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Intensive off pasture dairy farming: is it sustainable.

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Executive Summary

Dairying remains New Zealand’s largest and most successful industry. A growing global population and higher rates of urbanisation have largely contributed to increased demand in milk globally. Current demand has driven the market and led to continued dairy development and conversion of land use to dairying within New Zealand. This intensification has placed significantly increased pressure on the use and subsequent deterioration of natural resources, particularly freshwater quality.

The challenge of economic prosperity verses environmental protection remains a contentious conflict. Ambitious targets set through Central Government to both double the value of agricultural exports along with significantly improve the impact of dairying on the environment has put the dairy industry further under the microscope. It is unlikely future production growth will be achieved through large scale land use change due to more stringent regulations. So the question remains, how does New Zealand’s dairy industry remain globally relevant while decreasing its environmental impact?

One such consideration has been that of intensifying existing farm systems through the introduction of off pasture cow housing facilities. A much higher milk production is generally reflected through such systems as a result of introducing additional supplementary feed which is better utilized by the receiving stock. This report focuses on intensive off pasture dairy farming and whether this can be undertaken sustainably as a long term practice. Sustainability has been considered holistically as incorporating economic viability, environmental responsibility, social acceptance and cultural sensitivities.

Economically, a higher cost of production along with a higher capital investment to incorporate the required infrastructure has led to lower profit margins being achieved on farm, this is particularly evident during low pay-out seasons. The increase in debt to enable the development of off pasture housing also erodes the equity which farmers have in their land. The ftlrther lack of cost control on external supplementary feeds is also likely to push the prices upward as demand for high quality supplements grows. These factors demonstrate how difficult it is to compete with the more efficient intensive farming systems operating within the Northern Hemisphere.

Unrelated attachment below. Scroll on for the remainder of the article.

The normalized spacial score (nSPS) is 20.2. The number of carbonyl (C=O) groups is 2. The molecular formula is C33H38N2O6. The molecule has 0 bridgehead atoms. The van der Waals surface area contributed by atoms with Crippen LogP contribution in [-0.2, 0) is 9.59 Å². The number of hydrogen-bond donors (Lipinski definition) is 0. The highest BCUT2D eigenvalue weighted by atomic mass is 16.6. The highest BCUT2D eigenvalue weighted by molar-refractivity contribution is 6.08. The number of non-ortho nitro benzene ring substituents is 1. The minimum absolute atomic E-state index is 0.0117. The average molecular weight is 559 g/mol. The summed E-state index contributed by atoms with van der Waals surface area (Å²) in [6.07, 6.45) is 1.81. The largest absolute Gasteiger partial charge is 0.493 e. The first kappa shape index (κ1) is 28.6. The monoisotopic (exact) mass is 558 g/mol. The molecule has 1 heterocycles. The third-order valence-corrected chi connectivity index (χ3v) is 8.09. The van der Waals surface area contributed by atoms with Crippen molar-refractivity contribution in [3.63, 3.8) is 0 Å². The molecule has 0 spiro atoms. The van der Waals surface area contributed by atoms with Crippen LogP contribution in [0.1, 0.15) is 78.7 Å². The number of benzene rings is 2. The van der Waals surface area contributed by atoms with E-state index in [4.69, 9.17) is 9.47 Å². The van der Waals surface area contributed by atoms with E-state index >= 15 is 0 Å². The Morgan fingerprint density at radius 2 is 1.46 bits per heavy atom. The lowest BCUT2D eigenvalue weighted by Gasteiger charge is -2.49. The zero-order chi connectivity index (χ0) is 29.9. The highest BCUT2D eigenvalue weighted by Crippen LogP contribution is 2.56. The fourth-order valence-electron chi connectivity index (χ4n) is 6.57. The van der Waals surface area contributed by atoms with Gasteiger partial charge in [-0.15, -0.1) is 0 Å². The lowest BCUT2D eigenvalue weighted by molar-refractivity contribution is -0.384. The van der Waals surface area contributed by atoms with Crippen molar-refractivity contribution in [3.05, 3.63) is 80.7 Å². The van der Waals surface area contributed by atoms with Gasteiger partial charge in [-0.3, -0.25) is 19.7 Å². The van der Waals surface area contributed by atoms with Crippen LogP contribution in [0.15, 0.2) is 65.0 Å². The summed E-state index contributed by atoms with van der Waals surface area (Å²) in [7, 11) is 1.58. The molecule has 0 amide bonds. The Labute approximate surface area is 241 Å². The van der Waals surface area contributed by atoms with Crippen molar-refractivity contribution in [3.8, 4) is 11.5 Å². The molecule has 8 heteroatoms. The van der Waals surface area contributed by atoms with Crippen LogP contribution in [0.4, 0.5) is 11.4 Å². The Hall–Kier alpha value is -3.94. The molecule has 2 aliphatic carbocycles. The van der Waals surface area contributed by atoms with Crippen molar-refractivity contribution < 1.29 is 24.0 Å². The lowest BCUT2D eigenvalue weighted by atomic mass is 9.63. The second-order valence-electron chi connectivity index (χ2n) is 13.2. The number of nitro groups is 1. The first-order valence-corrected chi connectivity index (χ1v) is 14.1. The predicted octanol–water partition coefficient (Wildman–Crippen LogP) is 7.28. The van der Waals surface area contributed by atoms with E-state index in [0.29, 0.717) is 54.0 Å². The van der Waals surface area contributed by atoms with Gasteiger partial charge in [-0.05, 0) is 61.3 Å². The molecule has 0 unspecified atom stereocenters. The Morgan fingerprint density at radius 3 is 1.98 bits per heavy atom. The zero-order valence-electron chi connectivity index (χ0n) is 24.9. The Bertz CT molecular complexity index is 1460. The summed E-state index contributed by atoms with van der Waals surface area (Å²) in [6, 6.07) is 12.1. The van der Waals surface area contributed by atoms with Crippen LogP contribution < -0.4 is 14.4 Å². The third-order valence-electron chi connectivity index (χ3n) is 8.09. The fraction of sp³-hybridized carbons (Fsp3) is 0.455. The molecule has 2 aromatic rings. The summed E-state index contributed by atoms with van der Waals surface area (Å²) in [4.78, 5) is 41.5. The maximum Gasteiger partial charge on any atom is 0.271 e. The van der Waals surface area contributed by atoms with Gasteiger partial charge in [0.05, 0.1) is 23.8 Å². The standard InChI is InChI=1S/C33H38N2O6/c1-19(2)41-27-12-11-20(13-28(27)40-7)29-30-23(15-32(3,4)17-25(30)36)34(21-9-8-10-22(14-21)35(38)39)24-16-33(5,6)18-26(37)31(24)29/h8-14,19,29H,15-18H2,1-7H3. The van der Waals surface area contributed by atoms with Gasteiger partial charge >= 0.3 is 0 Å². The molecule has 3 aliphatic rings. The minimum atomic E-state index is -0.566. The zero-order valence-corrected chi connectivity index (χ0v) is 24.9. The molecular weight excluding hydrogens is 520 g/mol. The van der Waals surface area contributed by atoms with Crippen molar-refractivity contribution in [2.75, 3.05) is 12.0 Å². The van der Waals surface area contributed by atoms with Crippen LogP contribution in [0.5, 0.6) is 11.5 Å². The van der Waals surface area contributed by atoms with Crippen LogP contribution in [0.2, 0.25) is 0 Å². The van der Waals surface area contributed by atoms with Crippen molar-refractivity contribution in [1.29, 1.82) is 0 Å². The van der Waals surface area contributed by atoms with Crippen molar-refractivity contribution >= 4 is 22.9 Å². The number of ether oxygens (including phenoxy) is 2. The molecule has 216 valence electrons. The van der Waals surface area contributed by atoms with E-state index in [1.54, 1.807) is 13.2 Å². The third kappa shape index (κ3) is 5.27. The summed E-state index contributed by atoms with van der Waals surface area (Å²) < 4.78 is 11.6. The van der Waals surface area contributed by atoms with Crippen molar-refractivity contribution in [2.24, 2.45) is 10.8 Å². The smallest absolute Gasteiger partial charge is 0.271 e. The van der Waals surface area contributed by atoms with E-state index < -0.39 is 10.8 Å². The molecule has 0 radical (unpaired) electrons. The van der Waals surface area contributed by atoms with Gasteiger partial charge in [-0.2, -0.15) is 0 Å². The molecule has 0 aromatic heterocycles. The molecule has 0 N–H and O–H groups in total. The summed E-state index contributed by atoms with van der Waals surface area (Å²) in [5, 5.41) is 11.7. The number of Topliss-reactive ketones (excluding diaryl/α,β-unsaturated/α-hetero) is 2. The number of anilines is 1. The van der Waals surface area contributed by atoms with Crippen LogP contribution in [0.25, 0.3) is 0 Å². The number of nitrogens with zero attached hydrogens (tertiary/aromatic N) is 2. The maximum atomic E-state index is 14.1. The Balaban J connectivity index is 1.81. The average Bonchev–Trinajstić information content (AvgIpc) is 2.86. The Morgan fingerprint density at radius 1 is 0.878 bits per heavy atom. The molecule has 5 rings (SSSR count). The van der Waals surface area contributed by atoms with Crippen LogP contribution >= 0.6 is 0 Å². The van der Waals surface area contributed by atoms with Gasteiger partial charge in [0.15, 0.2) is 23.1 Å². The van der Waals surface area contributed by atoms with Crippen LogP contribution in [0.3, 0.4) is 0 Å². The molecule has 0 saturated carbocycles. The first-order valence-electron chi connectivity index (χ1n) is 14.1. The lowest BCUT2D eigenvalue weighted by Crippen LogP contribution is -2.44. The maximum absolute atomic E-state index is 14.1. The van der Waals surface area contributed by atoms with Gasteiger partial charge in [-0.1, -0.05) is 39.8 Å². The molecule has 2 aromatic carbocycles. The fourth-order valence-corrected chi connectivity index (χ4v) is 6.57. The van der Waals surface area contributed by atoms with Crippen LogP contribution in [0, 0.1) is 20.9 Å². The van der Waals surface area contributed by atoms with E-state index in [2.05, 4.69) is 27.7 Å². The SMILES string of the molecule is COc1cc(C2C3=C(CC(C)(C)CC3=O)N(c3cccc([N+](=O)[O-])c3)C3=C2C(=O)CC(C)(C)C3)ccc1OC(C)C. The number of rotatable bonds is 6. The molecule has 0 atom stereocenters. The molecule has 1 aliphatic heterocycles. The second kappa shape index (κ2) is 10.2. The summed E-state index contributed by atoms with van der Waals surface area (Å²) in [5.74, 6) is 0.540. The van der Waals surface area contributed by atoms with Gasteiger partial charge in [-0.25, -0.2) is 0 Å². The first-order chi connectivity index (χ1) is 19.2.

Environmentally, the concept of taking cows of pasture is well documented as a mitigation tool to reduce nitrogen leaching associated with direct deposition of urine to pasture. If off pasture systems were incorporated purely for environmental reasons and no subsequent intensification of the system was undertaken for economic purposes they would undoubtedly be environmentally accountable. However the trend of subsequent intensification which follows the development of animal housing make the practice questionable at best.

Socially, New Zealand farmers are historically skilled pasture managers and often these skills are not easily transferrable to the more complex off pasture systems. The current demographic and level of intellect within the dairying community would not support a large scale shift to more intensive dairy systems. Equally the nostalgic value that New Zealand society puts on pasture grazed cows compared to the widely misunderstood “factory farming” housing systems would also be a challenge for the industry if more farmers went this way.

Culturally, further understanding is yet required to formulate a comprehensive picture of the sensitivities associated with intensive farming. However the tension between commercial ambitions and environmental protection will likely be an ongoing conflict.

Based on these factors it has been concluded that intensive off pasture dairy farming is not sustainable if it was to be encouraged throughout the dairy industry. Stronger leadership to encourage further focus on per cow production rather than the historic per hectare production is required to achieve both the economic and environmental ambitions of New Zealand. Once this has been achieved more thought should be applied to how the dairy industry market their product globally. Additional value should be attainable on the basis of New Zealand’s pasture based systems and the positives that consumers associate with a “clean green free range” product. It is time for New Zealand to cas i on its reliable export history and strong focus on customer relationships to establish market premiums for the uniqueness of this product which remains globally unparalleled.

Intensive off pasture dairy farming: is it sustainable? – Doug Dibley